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Star Spencer High School is one of several schools in the Oklahoma City district dealing with declining enrollment.

Empty classrooms prompt Oklahoma City district to address long-range facility planning

The district spends about $2.4 million a year to heat and cool nearly 1,000 vacant or underutilized classrooms.

The Oklahoma City (Okla.) school board is looking at how to address excess classroom capacity on many of its campuses.

The Oklahoman reports that about 39 percent of elementary school seats are empty, and 26 percent of middle and high school seats are empty, including those in portable classrooms.

The district says it spends about $2.4 million annually to heat and cool nearly 1,000 vacant or underutilized classrooms.

Board members received a demographic study and facilities planning update at a recent meeting, but have not taken any action in connection with capacity issues. Several say that long-range planning discussions are long overdue.

"The days of kids being in a half-empty school building with large class sizes and emergency certified teachers, minimal counseling, no art and no music need to come to an end," board member Rebecca Budd says. "We're not doing the best we can for children."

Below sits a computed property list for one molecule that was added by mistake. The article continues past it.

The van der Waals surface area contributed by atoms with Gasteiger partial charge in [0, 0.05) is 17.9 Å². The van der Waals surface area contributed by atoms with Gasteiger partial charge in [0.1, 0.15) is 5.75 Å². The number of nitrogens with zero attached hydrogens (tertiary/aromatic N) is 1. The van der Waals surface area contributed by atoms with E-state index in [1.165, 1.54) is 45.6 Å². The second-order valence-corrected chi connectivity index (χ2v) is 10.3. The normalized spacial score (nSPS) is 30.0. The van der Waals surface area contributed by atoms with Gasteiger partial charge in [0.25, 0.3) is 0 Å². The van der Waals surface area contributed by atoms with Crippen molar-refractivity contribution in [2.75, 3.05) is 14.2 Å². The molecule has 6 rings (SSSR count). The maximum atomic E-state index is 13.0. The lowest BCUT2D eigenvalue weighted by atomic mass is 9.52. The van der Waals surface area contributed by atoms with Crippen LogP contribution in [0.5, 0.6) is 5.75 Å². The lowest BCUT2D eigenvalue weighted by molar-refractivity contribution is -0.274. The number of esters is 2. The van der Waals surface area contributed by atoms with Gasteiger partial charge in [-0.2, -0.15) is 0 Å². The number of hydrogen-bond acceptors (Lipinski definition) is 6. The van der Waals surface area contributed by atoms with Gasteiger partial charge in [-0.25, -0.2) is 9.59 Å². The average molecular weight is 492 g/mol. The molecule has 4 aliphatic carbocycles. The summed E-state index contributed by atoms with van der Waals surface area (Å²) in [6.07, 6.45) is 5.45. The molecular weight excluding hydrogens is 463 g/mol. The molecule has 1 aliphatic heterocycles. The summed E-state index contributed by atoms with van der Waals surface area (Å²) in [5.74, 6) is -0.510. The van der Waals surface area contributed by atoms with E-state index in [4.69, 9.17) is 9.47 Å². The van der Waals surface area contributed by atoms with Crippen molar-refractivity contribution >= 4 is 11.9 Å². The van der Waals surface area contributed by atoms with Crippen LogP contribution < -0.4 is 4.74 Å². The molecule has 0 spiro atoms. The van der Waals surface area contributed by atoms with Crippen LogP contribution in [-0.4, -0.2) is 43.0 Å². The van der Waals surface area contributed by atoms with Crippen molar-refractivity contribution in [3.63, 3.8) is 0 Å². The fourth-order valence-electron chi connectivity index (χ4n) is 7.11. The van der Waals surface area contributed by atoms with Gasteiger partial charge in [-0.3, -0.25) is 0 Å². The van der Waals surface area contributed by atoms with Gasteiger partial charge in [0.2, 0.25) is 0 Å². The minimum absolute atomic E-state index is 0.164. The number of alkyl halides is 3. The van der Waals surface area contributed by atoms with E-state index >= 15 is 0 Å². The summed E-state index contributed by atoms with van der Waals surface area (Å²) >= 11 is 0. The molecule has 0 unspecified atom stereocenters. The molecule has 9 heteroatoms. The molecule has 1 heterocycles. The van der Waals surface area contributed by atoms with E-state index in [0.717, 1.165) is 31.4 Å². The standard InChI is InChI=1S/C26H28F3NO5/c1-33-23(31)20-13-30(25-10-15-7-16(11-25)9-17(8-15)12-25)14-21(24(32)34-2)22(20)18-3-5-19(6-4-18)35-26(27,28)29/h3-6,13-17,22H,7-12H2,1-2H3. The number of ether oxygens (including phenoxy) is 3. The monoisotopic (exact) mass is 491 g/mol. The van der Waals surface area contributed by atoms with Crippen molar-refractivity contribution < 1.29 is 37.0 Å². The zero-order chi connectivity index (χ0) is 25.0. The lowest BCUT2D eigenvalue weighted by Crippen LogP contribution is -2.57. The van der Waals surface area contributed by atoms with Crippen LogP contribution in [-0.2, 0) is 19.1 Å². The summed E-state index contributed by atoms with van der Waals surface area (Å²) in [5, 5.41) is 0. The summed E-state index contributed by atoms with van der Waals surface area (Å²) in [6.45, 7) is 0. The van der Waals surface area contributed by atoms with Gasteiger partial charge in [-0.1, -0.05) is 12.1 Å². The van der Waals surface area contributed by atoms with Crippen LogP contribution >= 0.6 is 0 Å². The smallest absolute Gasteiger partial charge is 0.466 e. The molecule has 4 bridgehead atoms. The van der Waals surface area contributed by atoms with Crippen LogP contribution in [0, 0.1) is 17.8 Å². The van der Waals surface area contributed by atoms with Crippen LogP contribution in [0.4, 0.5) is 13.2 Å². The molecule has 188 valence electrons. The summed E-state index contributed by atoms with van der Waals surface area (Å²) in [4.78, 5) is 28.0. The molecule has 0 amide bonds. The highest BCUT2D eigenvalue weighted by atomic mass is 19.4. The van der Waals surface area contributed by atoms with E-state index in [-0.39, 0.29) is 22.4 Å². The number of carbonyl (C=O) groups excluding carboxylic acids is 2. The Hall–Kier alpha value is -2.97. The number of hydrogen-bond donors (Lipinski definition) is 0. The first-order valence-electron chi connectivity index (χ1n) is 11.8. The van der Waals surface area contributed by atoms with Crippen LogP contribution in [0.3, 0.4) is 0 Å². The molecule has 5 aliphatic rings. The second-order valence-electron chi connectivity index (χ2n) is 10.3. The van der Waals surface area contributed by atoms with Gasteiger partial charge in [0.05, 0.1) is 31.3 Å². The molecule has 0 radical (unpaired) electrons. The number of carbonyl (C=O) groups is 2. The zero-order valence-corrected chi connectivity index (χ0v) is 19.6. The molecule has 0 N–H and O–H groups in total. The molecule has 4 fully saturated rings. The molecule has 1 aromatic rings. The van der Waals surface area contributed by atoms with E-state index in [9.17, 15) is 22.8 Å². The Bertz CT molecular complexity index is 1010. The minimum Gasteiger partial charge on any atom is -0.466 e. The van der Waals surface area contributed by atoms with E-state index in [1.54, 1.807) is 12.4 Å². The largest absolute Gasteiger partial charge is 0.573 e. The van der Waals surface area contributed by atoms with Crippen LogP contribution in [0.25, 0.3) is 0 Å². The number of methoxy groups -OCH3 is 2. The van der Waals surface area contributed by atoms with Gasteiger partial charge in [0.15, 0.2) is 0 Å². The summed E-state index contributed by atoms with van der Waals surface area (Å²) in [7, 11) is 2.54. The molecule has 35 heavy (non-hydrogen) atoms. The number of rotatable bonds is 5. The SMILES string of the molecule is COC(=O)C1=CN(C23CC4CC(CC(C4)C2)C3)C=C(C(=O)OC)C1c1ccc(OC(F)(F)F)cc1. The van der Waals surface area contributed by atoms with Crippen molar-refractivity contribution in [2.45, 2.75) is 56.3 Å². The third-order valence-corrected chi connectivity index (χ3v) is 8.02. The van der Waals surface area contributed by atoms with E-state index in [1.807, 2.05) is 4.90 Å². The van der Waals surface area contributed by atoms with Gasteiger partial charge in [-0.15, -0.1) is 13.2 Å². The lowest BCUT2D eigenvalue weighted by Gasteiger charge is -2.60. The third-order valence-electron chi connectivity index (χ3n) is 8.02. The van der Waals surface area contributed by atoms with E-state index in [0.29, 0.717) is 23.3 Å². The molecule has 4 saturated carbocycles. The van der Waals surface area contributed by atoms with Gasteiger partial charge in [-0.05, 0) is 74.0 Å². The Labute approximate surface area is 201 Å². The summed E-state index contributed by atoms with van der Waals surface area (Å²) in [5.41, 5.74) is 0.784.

In south Oklahoma City, where school crowding is a problem, a new middle school or high school could be built in the coming years.

At the other end of the spectrum, Chief of Staff Rebecca Kaye says, are Rogers Middle School and Star Spencer High School in Spencer. Those schools are projected to decline in enrollment over the next 10 years, with Star Spencer losing more than 200 students and Rogers losing more than 100. Both schools already have small enrollments.

Projected enrollment for the entire school district for the 2018-19 school year is 38,762.

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